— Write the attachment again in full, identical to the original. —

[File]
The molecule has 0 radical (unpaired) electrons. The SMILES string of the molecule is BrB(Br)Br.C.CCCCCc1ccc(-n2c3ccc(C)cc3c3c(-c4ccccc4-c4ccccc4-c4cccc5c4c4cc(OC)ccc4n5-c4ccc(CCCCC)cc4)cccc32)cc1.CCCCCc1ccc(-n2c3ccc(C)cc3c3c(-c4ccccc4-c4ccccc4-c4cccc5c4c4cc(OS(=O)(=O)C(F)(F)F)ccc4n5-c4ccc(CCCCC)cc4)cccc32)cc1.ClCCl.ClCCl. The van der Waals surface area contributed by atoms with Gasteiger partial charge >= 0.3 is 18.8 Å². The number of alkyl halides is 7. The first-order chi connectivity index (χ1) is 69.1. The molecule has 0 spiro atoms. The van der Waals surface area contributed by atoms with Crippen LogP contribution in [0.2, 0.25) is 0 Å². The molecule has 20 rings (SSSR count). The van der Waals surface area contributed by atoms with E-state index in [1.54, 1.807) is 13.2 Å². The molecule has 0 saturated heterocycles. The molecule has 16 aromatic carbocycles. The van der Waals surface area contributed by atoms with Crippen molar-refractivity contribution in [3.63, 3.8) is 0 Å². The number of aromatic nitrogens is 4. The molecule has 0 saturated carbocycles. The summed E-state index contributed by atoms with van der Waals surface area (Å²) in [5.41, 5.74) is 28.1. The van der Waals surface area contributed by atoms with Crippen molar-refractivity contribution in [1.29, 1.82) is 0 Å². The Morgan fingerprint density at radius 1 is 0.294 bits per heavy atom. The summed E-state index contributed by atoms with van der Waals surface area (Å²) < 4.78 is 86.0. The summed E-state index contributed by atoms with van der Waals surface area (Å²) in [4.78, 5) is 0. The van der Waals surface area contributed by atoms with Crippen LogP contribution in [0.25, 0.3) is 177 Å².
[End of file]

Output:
The molecule has 0 radical (unpaired) electrons. The SMILES string of the molecule is BrB(Br)Br.C.CCCCCc1ccc(-n2c3ccc(C)cc3c3c(-c4ccccc4-c4ccccc4-c4cccc5c4c4cc(OC)ccc4n5-c4ccc(CCCCC)cc4)cccc32)cc1.CCCCCc1ccc(-n2c3ccc(C)cc3c3c(-c4ccccc4-c4ccccc4-c4cccc5c4c4cc(OS(=O)(=O)C(F)(F)F)ccc4n5-c4ccc(CCCCC)cc4)cccc32)cc1.ClCCl.ClCCl. The van der Waals surface area contributed by atoms with Gasteiger partial charge >= 0.3 is 18.8 Å². The number of alkyl halides is 7. The first-order chi connectivity index (χ1) is 69.1. The molecule has 0 spiro atoms. The van der Waals surface area contributed by atoms with Crippen LogP contribution in [0.2, 0.25) is 0 Å². The molecule has 20 rings (SSSR count). The van der Waals surface area contributed by atoms with E-state index in [1.54, 1.807) is 13.2 Å². The molecule has 0 saturated heterocycles. The molecule has 16 aromatic carbocycles. The van der Waals surface area contributed by atoms with Crippen molar-refractivity contribution in [3.63, 3.8) is 0 Å². The number of aromatic nitrogens is 4. The molecule has 0 saturated carbocycles. The summed E-state index contributed by atoms with van der Waals surface area (Å²) in [5.41, 5.74) is 28.1. The van der Waals surface area contributed by atoms with Crippen molar-refractivity contribution in [1.29, 1.82) is 0 Å². The Morgan fingerprint density at radius 1 is 0.294 bits per heavy atom. The summed E-state index contributed by atoms with van der Waals surface area (Å²) < 4.78 is 86.0. The summed E-state index contributed by atoms with van der Waals surface area (Å²) in [4.78, 5) is 0. The van der Waals surface area contributed by atoms with Crippen LogP contribution in [0.25, 0.3) is 177 Å².